Krista McNamee is trying to get out the door to do a long bike ride in the Ohio countryside with friends. It’s her day off from working the sales floor at the Century Cycles in Rocky River and she’s got plans. However, we were able to keep her on the phone long enough to ask the Cleveland resident (and wife of a city police detective) a few questions before she loads up her bike and heads out.
Q. Where are you riding today?
A. My friends and I haven’t decided. We have a rule that we have to ride longer than the time it takes to drive there, so we’ll ride about 60 miles, probably somewhere south of Spencer. In July, we’re headed to New York to bicycle along the St. Lawrence Seaway and then around Gaspe Peninsula for three weeks. We’re riding the Route Verte, a bicycle trail network in Quebec. We’ll be doing a lot of high mileage days early in the trip, to get through Montreal and Quebec City and out of civilization.
Q. How many bikes do you have and which is your favorite?
A. I have four bikes. Asking me which is my favorite is like asking “who is your favorite child?” They are all different with their own purpose. The newest is a Surly Cross Check. It’s my trails and dirt-road bike for self-contained rides. I haven’t decided if I’m taking the Surly or my Waterford on the Quebec trip. The Waterford is a custom adventure bike designed to be fully loaded for touring.
Q. What’s your favorite trail or ride? (She asks for geographical specificity, so we tell her within 75 miles of Cleveland.)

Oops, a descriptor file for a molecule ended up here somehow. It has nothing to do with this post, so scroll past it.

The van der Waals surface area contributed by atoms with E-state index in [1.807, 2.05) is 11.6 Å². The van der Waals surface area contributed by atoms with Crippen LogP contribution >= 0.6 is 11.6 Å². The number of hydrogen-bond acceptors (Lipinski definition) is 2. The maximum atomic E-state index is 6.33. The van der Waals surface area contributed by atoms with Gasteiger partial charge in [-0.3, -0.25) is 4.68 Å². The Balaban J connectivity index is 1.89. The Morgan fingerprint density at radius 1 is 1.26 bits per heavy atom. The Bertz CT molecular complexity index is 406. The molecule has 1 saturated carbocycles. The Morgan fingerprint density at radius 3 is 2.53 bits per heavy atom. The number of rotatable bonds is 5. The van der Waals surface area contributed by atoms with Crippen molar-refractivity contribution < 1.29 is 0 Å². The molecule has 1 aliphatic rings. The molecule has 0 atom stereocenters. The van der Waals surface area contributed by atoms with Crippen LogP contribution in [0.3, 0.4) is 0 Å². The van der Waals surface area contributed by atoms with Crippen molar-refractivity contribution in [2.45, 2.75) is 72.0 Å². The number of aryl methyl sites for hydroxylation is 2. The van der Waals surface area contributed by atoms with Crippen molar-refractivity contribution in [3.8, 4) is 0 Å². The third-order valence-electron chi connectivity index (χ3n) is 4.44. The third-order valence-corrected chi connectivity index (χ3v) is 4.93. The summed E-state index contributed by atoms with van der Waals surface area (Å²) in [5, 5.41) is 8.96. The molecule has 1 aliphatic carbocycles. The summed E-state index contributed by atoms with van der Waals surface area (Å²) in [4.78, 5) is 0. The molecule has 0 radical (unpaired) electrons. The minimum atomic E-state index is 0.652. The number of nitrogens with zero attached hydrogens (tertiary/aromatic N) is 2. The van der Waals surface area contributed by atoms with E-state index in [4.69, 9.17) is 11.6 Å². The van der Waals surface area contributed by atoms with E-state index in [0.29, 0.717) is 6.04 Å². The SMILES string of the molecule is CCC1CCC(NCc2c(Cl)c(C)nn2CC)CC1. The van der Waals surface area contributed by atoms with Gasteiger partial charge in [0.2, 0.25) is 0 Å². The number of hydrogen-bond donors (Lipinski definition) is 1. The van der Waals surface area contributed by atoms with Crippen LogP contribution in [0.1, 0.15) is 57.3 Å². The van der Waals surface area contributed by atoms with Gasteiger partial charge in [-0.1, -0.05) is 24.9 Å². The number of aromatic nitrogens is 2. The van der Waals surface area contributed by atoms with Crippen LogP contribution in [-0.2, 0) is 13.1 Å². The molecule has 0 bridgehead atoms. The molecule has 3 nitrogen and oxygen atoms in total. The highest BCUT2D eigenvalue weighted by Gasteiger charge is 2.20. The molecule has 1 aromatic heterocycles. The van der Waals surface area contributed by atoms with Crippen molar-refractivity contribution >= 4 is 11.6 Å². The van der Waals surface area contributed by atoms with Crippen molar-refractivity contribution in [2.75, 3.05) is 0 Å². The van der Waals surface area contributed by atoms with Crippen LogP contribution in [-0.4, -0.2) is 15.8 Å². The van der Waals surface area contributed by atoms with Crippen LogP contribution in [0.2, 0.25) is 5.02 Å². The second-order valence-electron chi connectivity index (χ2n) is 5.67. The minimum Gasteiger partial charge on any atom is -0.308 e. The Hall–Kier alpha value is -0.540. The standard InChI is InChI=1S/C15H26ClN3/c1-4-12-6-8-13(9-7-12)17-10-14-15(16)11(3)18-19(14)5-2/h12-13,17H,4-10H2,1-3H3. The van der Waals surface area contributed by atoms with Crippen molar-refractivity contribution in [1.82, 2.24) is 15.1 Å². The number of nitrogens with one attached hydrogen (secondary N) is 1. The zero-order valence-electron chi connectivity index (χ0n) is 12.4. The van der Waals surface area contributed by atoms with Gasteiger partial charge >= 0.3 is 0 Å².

A. A covered bridge loop in Ashtabula that I do based on a map I found from way back. It’s so unique and scenic and beautiful. The roads are light traffic and there are plenty of wineries in case you want to stop for lunch.
Q. What is your biggest accomplishment on a bike?
A. I did the Coast-to-Coast ride in 2003 and rode 4,400 miles in nine weeks. Of course it was a supported ride; you can’t cover those distances without support unless you’re Ray. We went over the Continental Divide several times and did a lot of climbing. Probably the biggest accomplishment of that ride was Teton Pass. Anyone who’s biked it knows exactly what I mean.
Q. What do you like to do when you’re not on a bike or working at Century Cycles?
A. I’m trying to learn French, for the trip to Quebec.
Q. What are three words that describe how you feel on a bike?
A. Refreshed. Carefree. Energized.
Q. On most days you commute to the store by bike. Which bike do you ride for that?
A. My Bianchi Castro Valley commuter bike. It has straight handlebars, a generator headlight, and a rack to carry stuff.
Q. What was your first bike?
A. A blue and white bike from the hardware store. My dad wouldn’t step a foot into a bike store in the mid 1970s. I’ve always been into bicycling because I grew up in rural Olmsted Township. I had to get on a bike to get anywhere, especially with a mom who didn’t drive and a dad who worked oddball hours.
Q. Road or dirt?
A. Both. I spend a lot of time on dirt roads in rural Ohio.
Q. What was the best advice you were given?
A. Go at your own pace. Stay hydrated.
Q. What question do you ask customers most often?
A. "Where do you see yourself riding the bike you want to buy?" I ask a lot of questions on where and how they want to ride, to find the best bike to fit the application they are going to do the most. When people come in and ask to see a road bike, for example, I ask more questions to find out what they really mean by "road bike."